Kosovo Reopens Main Border Crossing With Serbia; Roadblocks to Be Dismantled

Kosovo has reopened the main border crossing with Serbia, as Serbia’s President Aleksandar Vucic has announced dozens of other roadblocks in Northern Kosovo also would be removed.

 

Thursday, after days of the crossing between Kosovo and Serbia being blocked by barricades, trucks now can traverse it again. The removal of barricades blocking the main border crossing paves the way for easing tensions between Kosovo and Serbia, in a volatile Balkan region.   

 

The blocking in the Merdare border crossing came as a gesture of support for Serbs in Northern Kosovo who had erected barricades for almost three weeks, protesting the arrest by Kosovo authorities of a former Serb policeman.

 

Kosovo police said the road blocked inside of Serbia’s territory had been “cleared for traffic.” Other roadblocks, according to local media, also are being removed.

 

The end of the blockade was announced by the President Vucic following his meeting with Kosovo Serbs who erected the roadblocks 19 days ago, in protest over the arrest of a former police officer.

 

Vucic said the process of removing the roadblocks may take up to two days.  

 

The announcement comes as welcome news, giving hope for easing tensions in the region.  

 

Kosovo citizens in Pristina told VOA the removal of the blockades is the right move to end the crisis in the north.

 

“Nobody benefitted from these barricades. It only left the roads blocked for 19 days, the Serbs gained nothing from these barricades. It was just a populist move of Vucic in Belgrade,” Mustafë Halili, a resident of Pristina told VOA Albanian.

 

“I think this is just one of their tactics. More than 20 years after the war, Serbia continues to use these kinds of maneuvers for its own political purposes and I think it will be repeated again. But we, our government, I think it should be more vigilant,” Xhevdet Gjocaj says.

 

“It will present challenges for us. After the removal, talks will be intensified, as will the request for the formation of the Association of Serbian municipalities. This will be the first step and the Serbs will demand more,” Adem Veseli says.  

 

Kosovo Prime Minister Albin Kurti said Wednesday that “there is only a peaceful and democratic solution for the relations between Kosovo and Serbia, and that is mutual recognition.”

 

The EU and the U.S. are mediating talks between Belgrade and Pristina and have voiced their relief the situation has been resolved.   

 

Josep Borrell, EU high representative for Foreign Affairs and Security Policy, posted on Twitter welcoming the news as well: “Diplomacy prevailed in de-escalating tensions in north Kosovo. Violence can never be a solution. Welcome responsible leadership of President Vučić & Prime Minister Kurti. Great EU, US &@NATO_KFOR teamwork.”

A State Department spokesperson said, “We welcome the news about the reopening of the main border crossing between Kosovo and Serbia. For additional information, we refer you to the joint statement.”

 

The NATO-led peacekeeping Kosovo Force (KFOR) issued a statement, saying it welcomed the decision to remove the barricades in the north of Kosovo. “The removal of the barricades has to be done quickly, in a safe and secure way, avoiding any kind of incidents or risks. All parties should avoid any rhetoric or actions that can cause further escalation. KFOR is closely monitoring developments. We remain extremely vigilant and ready to intervene, if necessary.”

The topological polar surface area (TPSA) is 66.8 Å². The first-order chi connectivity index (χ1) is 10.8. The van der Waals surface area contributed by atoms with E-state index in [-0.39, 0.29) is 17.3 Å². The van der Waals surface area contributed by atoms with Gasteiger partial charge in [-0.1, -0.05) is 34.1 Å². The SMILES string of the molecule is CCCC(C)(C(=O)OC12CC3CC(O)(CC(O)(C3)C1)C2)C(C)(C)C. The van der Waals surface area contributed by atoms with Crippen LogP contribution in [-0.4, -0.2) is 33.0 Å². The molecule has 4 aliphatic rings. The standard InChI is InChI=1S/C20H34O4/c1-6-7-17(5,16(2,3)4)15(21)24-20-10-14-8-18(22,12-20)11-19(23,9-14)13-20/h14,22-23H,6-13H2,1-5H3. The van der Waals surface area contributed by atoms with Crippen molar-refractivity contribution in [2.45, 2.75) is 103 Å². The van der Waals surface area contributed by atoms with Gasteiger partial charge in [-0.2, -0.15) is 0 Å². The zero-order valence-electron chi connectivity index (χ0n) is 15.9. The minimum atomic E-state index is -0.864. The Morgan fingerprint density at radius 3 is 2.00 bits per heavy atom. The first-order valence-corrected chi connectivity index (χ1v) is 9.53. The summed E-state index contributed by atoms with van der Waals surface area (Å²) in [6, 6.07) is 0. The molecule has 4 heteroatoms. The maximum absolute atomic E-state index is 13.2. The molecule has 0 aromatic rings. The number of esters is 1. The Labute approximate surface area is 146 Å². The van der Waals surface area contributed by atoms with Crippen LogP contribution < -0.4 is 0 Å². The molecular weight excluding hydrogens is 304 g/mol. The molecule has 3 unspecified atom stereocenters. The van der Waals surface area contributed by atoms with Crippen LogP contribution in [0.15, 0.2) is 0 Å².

In his comment to VOA Serbian, Greg Delawie, former United States Ambassador to Kosovo, said, “I am very glad there seems to have been a peaceful resolution to this unfortunate situation. I hope both Kosovo and Serbia will reflect on the events of the last few weeks and redouble their efforts to achieve a durable peace for the benefit of all of their citizens.”

 

The conflict between Serbia and Kosovo dates to a war in the late 1990s. In 2008, following the war, Kosovo declared its independence, which is backed by the United States and the West, though Serbia does not recognize it.

 

Russia and China have supported Serbia’s position and its efforts blocking Kosovo’s membership in the United Nations and other global institutions. Since 2011, Pristina and Belgrade have been negotiating through an EU-led dialogue.  

 

An estimated 50,000 Serbs are living in the north of Kosovo, which they assert is still part of Serbia.

 

In Kosovo, many were not happy with the decision to dismantle the barricades. Srđan Simonović from the Kosovo NGO Humani Centar Mitrovica, said in a comment to VOA that Serbian President Aleksandar Vucic’s decision to remove the barricades is illogical.

 

“In the end, Serbian people are losing, because if you look closely, we have an effective government here in Pristina that is governing in the rest of Kosovo and Metohija, but not yet in Northern Kosovo,” Simonović said.   

 

Following the arrest of a Serbian ex-police officer, Dejan Pantic, December 10 on suspicion of attacking the Kosovo force, re-escalating the tensions, hundreds of ethnic Serbs set up roadblocks in northern Kosovo and paralyzed traffic through two border crossings. Additionally, reports of a rise in shootings, the latest of which occurred late on December 25, according to NATO-led peacekeeping force KFOR, added to a spiraling situation.  

 

On Wednesday, Pantic was released from custody and put under house arrest after a request from the prosecutor’s office.

 

Budimir Nicic and Milan Nesic contributed to this report.

Some information for this story came from The Associated Press. 

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